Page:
All The Downsides of an Epidural, Without Any of the Benefits

On August 1st, our little Beanie was born. As mentioned in previous posts, it was far from an easy pregnancy. My boys both had relatively uneventful and easy pregnancies and deliveries. Even the induction of the youngest boy was pretty easy. I was able to avoid the epidural, something that I avoided not because I wanted the bragging rights of natural childbirth but because the idea of a needle going into my spine was too much for me. I could only think about the things that could go wrong. Plus, I’m pretty unlucky and usually have bad reactions to medications. Which is why, as a general rule, I avoid taking anything when possible.

After a long induction process that started 3 hours after I was first admitted at 7 am, I was finally given the Pitocin to really start the induction at around 10-10:30 pm. I heard the contractions on Pitocin were going to be far worse than anything I had ever experienced before. I made it until about step 2 of doses before I realized that things were only going to get worse. It was semi-bearable, but it wasn’t going to be if things kept going this way. Finally, I was convinced by my support team that the epidural was going to be the right call.

After about 20 minutes, the anesthesiologist came in. I was sitting on the exercise ball in hopes that Beanie would get herself in the best position (she was backwards, causing back labor) and to help ease the pain. When being moved back to the bed by the awesome nurse (who really was my hero during the birth), my water broke. This is where I knew that there was going to be trouble. My first was born 45 minutes after my water broke. My 2nd, about 20-30 minutes. I mentioned this before, which was why I was being induced a week early. Between my age and the cord insert issue, no one wanted to risk me not being in the hospital when the time came.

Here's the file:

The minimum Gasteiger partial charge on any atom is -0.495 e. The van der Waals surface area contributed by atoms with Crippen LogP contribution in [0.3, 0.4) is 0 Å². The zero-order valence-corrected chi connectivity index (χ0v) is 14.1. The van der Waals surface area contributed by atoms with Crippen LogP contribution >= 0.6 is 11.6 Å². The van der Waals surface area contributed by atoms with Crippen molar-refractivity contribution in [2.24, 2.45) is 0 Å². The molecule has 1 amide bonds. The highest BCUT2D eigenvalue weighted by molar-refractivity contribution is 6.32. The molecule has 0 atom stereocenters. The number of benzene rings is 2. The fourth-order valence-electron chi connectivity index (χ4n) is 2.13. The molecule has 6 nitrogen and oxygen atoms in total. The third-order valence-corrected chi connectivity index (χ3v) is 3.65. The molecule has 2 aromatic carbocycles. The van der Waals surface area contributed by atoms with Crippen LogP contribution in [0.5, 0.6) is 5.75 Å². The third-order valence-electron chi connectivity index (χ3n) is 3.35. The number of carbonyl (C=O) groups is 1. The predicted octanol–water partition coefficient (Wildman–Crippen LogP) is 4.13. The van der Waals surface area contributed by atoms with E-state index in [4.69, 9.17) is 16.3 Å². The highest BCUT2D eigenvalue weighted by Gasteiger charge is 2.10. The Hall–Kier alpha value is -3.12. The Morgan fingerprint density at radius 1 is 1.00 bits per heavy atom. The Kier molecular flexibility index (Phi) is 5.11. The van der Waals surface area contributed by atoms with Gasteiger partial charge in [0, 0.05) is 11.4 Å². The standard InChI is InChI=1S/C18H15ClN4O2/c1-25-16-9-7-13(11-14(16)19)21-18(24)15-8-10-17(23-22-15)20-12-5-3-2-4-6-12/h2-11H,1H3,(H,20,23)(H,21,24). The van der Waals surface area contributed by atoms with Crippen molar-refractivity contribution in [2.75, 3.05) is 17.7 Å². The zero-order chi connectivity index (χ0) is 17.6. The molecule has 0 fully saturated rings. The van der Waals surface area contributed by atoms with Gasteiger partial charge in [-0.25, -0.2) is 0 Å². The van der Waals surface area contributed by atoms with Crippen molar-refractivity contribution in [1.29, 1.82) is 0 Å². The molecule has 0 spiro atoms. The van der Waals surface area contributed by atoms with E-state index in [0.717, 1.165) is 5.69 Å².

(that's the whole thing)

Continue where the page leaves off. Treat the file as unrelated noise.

To avoid getting into too much detail, my mother was kicked out while they administered the epidural. The medical team rushed into the room, but didn’t really understand that this baby was going to come before they were ready for her. And the anesthesiologist had just enough time to put in the catheter, only to have to pull it out because there was no time. Beanie made her appearance, and made sure that Daddy and Gramma would only hear her entrance into the world with those loud little lungs. A loud scream that she still has, in case you’re wondering.

The aftermath? My spine was bruised and swollen, though the bruising has finally started to fade. I have (still) some intermittent nerve pain. I had all of the negative side effects of getting this epidural without being able to enjoy the perks the medication was supposed to offer. But it was all 100% worth it for that little angel and for our family to become complete.

Going home was the best part. Seeing her brothers meet her was amazing. Having her oldest brother walk over to her and declare that he would do anything for her was the sweetest. Even having my wild child younger son seem as tame as he could muster was a sight to see. Plus, there’s nothing quite like the look of adoration between father and daughter. My boys are doting on her and she seems to enjoy their attention.

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